This was adapted from an excellent post at The Kitchn, “How To Make Sourdough Bread“. The biggest change: I pared it down to one loaf instead of two.
I’m going to be changing and updating this post (hopefully with photos) as I learn more but I wanted to throw it up here so I have something to consult as I progress. The Kitchn has a ton of photos and more extensive directions.
A traditional non-no-knead sourdough bread, it seems, takes several days to make (3, in this experiment). And that doesn’t include time to refresh your starter. I’m in for it though because I’m curious. The first day you make the leaven. The second day you knead the dough. The third day you bake it.
For the leaven:
2 teaspoons active sourdough starter
1/4 cup all-purpose flour
3 tablespoons water
For the dough:
1.5 teaspoons salt
1 1/4 cup water
2 3/4 cup all-purpose flour or bread flour (may substitute up to 1/2 with whole grain flour)
1. Day 1. Make the leaven: Combine sourdough starter with flour and water. Mix thoroughly to form a thick batter. Cover with plastic and let stand at room temperature overnight, anywhere from 12 to 16 hours depending on how warm your room is.
2. Day 2. Combine the salt with 2 tablespoons of water in a small bowl. Set aside, stirring every so often to make sure the salt dissolves. (The salt probably won’t dissolve all the way.)
3. Make the dough: Mix the leaven and water (I ended up using about 1 1/2 cups water because I had so much whole wheat flour) in a tall measuring cup. Stir to dissolve the leaven into the water. Add the flour(s) to a large mixing bowl. Pour the leaven-and-water mixture into the flour and stir until you see no more dry flour. You may need to add several more tablespoons of water if you’ve substituted some whole grain flour, as I did. You’re aiming for a shaggy dough. Cover and let rest for 30 minutes to 4 hours. This is the autolyse stage.
4. After the autolyse stage, pour the dissolved salt over the dough. Work it into the dough by pinching and squeezing the dough. The dough will feel wet and loose.
5. Begin kneading/folding the dough: To fold the dough, grab the dough at one side, lift it up, and fold it over on top of itself. Fold the dough four times, moving clockwise from the top of the bowl. Let the dough rest 30 minutes, then repeat. Do this a total of 6 times, every half hour for a total of 2 1/2 hours. Then, let the dough rise undisturbed for 30 to 60 minutes.
6. After the kneading stage, line a proofing basket or bowl with a clean dishtowel. Dust towel heavily with flour.
7. Sprinkle some flour over your counter and turn the dough out on top. Shape the loaf like you folded the dough earlier: Grab the lip of the dough at the bottom, pull it gently up, then fold it over onto the center of the dough. Repeat with the right and left side of the dough. Repeat with the top of the dough. Then, gently roll the dough right-side up. Nudge it into a round shape.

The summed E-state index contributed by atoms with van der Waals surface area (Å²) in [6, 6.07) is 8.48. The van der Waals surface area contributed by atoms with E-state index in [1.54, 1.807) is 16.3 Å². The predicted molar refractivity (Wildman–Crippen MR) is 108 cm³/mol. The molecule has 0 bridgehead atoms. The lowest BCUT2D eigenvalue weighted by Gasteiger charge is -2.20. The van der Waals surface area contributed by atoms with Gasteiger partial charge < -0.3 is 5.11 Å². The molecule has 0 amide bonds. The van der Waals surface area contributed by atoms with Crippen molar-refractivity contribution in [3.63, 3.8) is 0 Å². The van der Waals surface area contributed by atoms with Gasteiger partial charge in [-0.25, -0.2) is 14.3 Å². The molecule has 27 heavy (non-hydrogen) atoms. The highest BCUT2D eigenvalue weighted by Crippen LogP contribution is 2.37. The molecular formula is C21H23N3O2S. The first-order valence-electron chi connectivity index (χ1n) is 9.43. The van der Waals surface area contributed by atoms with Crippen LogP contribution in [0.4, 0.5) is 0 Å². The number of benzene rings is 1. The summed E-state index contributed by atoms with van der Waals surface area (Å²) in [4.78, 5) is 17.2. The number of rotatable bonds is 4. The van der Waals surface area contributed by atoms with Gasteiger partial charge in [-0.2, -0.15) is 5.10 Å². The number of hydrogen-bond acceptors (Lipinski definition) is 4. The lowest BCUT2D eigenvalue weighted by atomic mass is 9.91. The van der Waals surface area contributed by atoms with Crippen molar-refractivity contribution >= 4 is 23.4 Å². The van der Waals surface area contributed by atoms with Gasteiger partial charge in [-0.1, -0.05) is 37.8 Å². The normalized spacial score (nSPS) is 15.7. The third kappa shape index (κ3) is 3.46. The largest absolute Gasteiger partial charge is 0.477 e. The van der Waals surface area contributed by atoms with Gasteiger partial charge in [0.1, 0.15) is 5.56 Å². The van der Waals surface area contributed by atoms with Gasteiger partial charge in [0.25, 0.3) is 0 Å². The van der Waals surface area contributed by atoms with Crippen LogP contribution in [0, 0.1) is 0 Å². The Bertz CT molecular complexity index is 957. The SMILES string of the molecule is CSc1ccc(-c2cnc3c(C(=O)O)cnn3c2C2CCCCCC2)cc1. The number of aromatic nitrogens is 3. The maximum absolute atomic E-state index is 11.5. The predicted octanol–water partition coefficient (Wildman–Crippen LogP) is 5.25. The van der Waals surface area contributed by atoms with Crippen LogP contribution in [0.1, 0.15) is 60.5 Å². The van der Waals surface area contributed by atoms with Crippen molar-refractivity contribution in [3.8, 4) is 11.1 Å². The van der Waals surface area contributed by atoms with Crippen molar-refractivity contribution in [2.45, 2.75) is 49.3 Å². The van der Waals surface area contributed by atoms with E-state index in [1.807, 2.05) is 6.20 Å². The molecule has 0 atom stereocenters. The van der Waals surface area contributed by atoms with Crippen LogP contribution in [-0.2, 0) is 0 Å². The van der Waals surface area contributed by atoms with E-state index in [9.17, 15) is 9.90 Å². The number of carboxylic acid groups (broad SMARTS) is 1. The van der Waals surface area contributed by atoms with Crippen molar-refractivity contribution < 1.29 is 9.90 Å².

8. Dust the top and sides of the loaf with flour. Place into proofing basket upside down so the seams are on top.
9. Cover the bowl loosely with plastic. Let rise at room temperature for 3 to 4 hours or overnight: 12, 15, 18 hours, whatever you’ve got. If rising overnight, you can bake the loaves straight from the fridge. (I have only ever let it rise overnight in the fridge because I don’t have enough time at night to bake it.)
10. Day 3. Remove dough from refrigerator. Place Dutch oven into oven and heat to 500°F. When oven has reached temperature, carefully remove pot, tip the loaf into the hot pot so the seam-side is down. Score the top of the loaf with a sharp knife (score at a slight angle, so you’re cutting almost parallel to the surface of the loaf). Re-cover the pot. Return to oven. Good luck.
11. Bake for 20 minutes. Reduce the oven temperature to 450°F and bake another 10 minutes. Remove the lid and continue baking 15 to 25 minutes or until the crust is deeply browned. Remove pot from oven. Lift loaf with spatula and cool on a rack for about an hour.
I can’t see that the extra 3 hours of folding/kneading, and the extra hours devoted to autolyse, bought me much, compared to a no-knead sourdough. But I’m in no position to judge, having made just 2 non-no-knead loaves. The flavor is great, and the dough is chewy, but so were the no-kneads. I thought the no-kneads had slightly larger holes but that could have been anything … not least of which the hotter days. There are so many variables!
Something I learned making all these breads … instant yeast is FAST. Sourdough starter is slowwww. You can overproof a yeasted dough in just an hour … it turns yellow, smells alcohol-y, doesn’t rise anymore, and no oven spring. All of that is less likely with starter. I think these traditional sourdough breads lent themselves to a slower pace of life.
Someone recommended I line my pot with parchment before dropping in the dough for baking. Good idea and it will be done next time.